Social media etiquette

Photo courtesy of Brett Jordan via Flickr

We all spend a lot of time online…it seems like we fill every waking moment on one social-media site or another. This is definitely true for me personally; I mean I am a social media manager. But even when I’m off the clock and at home relaxing, I’m still on at least one social site. Whether I’m waiting for the bus, train, or just sitting through commercials (well I can’t DVR everything!) I’m checking Facebook, Twitter or Pinterest. Etiquette is crucial, online or offline. Like any other form of communication, social media has its own nuances about how you should behave, but here are some things I have learned over the years…and taking a look back through my Facebook Timeline, I’d like to officially apologize for some of my posts. I’ll never put you through that again!

Say “hello” and “goodbye.” Saying hello when you get online is a nice way to start your daily time online. It lets your community know you’re available, and it also encourages conversation. Saying goodbye lets people know when you’re heading offline.  When you do this on a regular basis, your community will come to know when they can expect you to be available.

Introduce yourself. When you follow/friend/engage with people who may not know you, introduce yourself. It helps break the ice and open the door to conversation. Let them know who you are, what you do (if connecting for business) and how you came across them…it might just make a great impression. Be transparent about what you are connecting with them for.

Think before you speak. Don’t make statements about someone that are false, don’t disclose trade secrets or intellectual property, and don’t say anything to offend anyone. Just because something pops into your head doesn’t mean it should be shared with the world so think first. Stop and ask yourself, “Would I say this face-to-face to all the people on my list?” If the answer is no, then it’s probably a bad idea to put it out there. If you aren’t sure whether you should send it, chances are you probably shouldn’t.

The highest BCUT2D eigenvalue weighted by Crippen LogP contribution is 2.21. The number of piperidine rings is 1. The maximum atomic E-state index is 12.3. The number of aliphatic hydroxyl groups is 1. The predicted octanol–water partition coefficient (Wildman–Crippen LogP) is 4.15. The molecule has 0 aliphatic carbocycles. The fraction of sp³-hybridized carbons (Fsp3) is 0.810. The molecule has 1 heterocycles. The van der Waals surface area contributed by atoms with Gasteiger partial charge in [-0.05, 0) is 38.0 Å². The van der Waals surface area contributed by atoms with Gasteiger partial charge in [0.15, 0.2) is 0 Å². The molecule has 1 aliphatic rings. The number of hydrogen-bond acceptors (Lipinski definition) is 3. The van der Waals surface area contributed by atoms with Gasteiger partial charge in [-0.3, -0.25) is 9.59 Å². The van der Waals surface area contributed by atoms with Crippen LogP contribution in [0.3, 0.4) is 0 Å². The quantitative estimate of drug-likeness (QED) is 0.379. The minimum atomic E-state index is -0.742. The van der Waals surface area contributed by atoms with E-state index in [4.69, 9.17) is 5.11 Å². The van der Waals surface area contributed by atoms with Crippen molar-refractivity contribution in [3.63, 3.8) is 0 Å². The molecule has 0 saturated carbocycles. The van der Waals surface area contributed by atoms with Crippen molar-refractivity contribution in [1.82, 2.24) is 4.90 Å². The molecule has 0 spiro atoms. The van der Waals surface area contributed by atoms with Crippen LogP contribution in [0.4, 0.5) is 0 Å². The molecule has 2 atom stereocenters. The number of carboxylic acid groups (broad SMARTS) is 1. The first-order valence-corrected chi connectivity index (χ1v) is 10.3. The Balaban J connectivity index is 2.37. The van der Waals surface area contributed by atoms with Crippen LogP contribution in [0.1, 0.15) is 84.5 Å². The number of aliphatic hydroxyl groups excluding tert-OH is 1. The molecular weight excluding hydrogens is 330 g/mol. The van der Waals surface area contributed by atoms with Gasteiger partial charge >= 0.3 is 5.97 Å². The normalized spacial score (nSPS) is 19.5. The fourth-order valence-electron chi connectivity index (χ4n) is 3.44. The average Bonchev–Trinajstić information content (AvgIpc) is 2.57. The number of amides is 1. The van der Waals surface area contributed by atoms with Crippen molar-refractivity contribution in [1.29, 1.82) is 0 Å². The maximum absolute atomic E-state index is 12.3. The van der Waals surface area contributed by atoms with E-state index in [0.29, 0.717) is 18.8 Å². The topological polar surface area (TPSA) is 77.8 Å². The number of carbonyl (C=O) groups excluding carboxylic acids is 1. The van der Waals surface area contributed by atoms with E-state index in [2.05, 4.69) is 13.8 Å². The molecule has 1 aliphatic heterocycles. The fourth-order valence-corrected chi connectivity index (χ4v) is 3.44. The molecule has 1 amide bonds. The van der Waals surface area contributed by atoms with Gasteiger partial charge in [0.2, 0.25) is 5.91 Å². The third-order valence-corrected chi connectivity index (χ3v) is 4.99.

Reciprocation. Social media is a two way street. Don’t just talk about yourself. Think of social media as a party…do you want to be stuck next to people who only talk about themselves? I don’t…

It’s all about give and take, but try to give more than you take. Make sure you aren’t solely sharing your content. I try to promote others three times as much than I promote Cision. When you take a genuine interest in others by sharing their content, they are more likely to take an interest in you and share your content as well. Sharing what others have to offer is a great way to connect and get to know your followers better, and vice versa.

Treat others the way you would like to be treated. In other words respect. Racial slurs, criticisms without warrant, blatant abuse, etc. These things don’t work in real life and have no place in the social media channels.

Say please and thank you. Thank people who share their thoughts with you. It’s a great way to start a conversation. If someone shares your content, take a moment to show your gratitude. If you don’t have time to comment on everyone who shared your content, make a general statement thanking them. It’s simple, easy and it only takes a minute.

Social circles. Take time to review your followers/friends and manage your following/follower ratio. Make sure you are reaching out to people you haven’t connected with yet instead of just communicating with the same select few. Don’t be afraid to communicate with people outside of your social circle. Great conversation and ideas come from those people that aren’t like-minded.

Listen. Conversations are two-way streets. Enough said.

Think we’re missing any rules? Feel free to add these in the comments.



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